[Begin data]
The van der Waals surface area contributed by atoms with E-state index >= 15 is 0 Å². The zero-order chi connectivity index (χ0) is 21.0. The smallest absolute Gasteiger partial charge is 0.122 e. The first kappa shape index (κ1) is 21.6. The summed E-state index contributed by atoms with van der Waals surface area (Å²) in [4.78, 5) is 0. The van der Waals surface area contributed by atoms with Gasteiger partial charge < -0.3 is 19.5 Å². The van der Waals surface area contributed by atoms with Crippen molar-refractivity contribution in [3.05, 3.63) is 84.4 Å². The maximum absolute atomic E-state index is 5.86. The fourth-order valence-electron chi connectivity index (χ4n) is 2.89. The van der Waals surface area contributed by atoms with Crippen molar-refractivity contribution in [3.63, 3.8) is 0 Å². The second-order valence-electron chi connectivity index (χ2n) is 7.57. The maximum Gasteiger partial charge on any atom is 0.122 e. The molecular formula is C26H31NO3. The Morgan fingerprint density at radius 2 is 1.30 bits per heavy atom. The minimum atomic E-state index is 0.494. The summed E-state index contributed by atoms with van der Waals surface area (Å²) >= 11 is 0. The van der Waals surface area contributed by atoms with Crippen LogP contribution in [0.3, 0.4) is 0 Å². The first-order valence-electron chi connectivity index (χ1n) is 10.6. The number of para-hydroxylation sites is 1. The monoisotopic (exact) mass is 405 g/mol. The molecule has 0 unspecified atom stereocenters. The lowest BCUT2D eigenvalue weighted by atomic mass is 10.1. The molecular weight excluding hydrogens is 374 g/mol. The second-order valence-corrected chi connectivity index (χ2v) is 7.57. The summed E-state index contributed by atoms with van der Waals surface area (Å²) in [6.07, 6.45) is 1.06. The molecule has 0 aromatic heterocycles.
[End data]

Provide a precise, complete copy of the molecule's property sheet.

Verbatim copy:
The van der Waals surface area contributed by atoms with E-state index >= 15 is 0 Å². The zero-order chi connectivity index (χ0) is 21.0. The smallest absolute Gasteiger partial charge is 0.122 e. The first kappa shape index (κ1) is 21.6. The summed E-state index contributed by atoms with van der Waals surface area (Å²) in [4.78, 5) is 0. The van der Waals surface area contributed by atoms with Gasteiger partial charge < -0.3 is 19.5 Å². The van der Waals surface area contributed by atoms with Crippen molar-refractivity contribution in [3.05, 3.63) is 84.4 Å². The maximum absolute atomic E-state index is 5.86. The fourth-order valence-electron chi connectivity index (χ4n) is 2.89. The van der Waals surface area contributed by atoms with Crippen molar-refractivity contribution in [3.63, 3.8) is 0 Å². The second-order valence-electron chi connectivity index (χ2n) is 7.57. The maximum Gasteiger partial charge on any atom is 0.122 e. The molecular formula is C26H31NO3. The Morgan fingerprint density at radius 2 is 1.30 bits per heavy atom. The minimum atomic E-state index is 0.494. The summed E-state index contributed by atoms with van der Waals surface area (Å²) >= 11 is 0. The van der Waals surface area contributed by atoms with Crippen LogP contribution in [0.3, 0.4) is 0 Å². The first-order valence-electron chi connectivity index (χ1n) is 10.6. The number of para-hydroxylation sites is 1. The monoisotopic (exact) mass is 405 g/mol. The molecule has 0 unspecified atom stereocenters. The lowest BCUT2D eigenvalue weighted by atomic mass is 10.1. The molecular weight excluding hydrogens is 374 g/mol. The second-order valence-corrected chi connectivity index (χ2v) is 7.57. The summed E-state index contributed by atoms with van der Waals surface area (Å²) in [6.07, 6.45) is 1.06. The molecule has 0 aromatic heterocycles.